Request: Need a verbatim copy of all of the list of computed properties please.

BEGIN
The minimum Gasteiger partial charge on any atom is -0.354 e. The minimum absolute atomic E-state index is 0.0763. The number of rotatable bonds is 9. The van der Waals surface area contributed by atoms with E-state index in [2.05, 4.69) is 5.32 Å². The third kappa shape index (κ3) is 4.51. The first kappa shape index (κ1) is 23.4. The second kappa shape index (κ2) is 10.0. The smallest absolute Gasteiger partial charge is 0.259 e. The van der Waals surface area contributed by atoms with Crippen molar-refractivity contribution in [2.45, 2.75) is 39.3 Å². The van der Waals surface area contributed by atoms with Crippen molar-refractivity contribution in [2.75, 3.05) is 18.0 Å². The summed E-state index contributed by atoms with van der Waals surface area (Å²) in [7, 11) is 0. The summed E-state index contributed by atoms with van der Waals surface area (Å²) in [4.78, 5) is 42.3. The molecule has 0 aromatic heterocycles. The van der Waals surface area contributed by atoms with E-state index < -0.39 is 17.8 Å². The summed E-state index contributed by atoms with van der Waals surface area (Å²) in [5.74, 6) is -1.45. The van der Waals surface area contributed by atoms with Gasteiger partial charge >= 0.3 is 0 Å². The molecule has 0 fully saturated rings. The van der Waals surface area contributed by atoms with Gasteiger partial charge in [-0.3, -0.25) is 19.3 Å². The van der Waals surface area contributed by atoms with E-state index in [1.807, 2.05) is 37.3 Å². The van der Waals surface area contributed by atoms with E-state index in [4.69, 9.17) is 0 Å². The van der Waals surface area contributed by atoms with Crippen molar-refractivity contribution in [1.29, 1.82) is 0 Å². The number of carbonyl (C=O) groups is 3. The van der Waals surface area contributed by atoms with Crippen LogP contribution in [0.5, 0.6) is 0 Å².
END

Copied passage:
The minimum Gasteiger partial charge on any atom is -0.354 e. The minimum absolute atomic E-state index is 0.0763. The number of rotatable bonds is 9. The van der Waals surface area contributed by atoms with E-state index in [2.05, 4.69) is 5.32 Å². The third kappa shape index (κ3) is 4.51. The first kappa shape index (κ1) is 23.4. The second kappa shape index (κ2) is 10.0. The smallest absolute Gasteiger partial charge is 0.259 e. The van der Waals surface area contributed by atoms with Crippen molar-refractivity contribution in [2.45, 2.75) is 39.3 Å². The van der Waals surface area contributed by atoms with Crippen molar-refractivity contribution in [2.75, 3.05) is 18.0 Å². The summed E-state index contributed by atoms with van der Waals surface area (Å²) in [7, 11) is 0. The summed E-state index contributed by atoms with van der Waals surface area (Å²) in [4.78, 5) is 42.3. The molecule has 0 aromatic heterocycles. The van der Waals surface area contributed by atoms with E-state index < -0.39 is 17.8 Å². The summed E-state index contributed by atoms with van der Waals surface area (Å²) in [5.74, 6) is -1.45. The van der Waals surface area contributed by atoms with Gasteiger partial charge >= 0.3 is 0 Å². The molecule has 0 fully saturated rings. The van der Waals surface area contributed by atoms with Gasteiger partial charge in [-0.3, -0.25) is 19.3 Å². The van der Waals surface area contributed by atoms with E-state index in [1.807, 2.05) is 37.3 Å². The van der Waals surface area contributed by atoms with E-state index in [4.69, 9.17) is 0 Å². The van der Waals surface area contributed by atoms with Crippen molar-refractivity contribution in [1.29, 1.82) is 0 Å². The number of carbonyl (C=O) groups is 3. The van der Waals surface area contributed by atoms with Crippen LogP contribution in [0.5, 0.6) is 0 Å².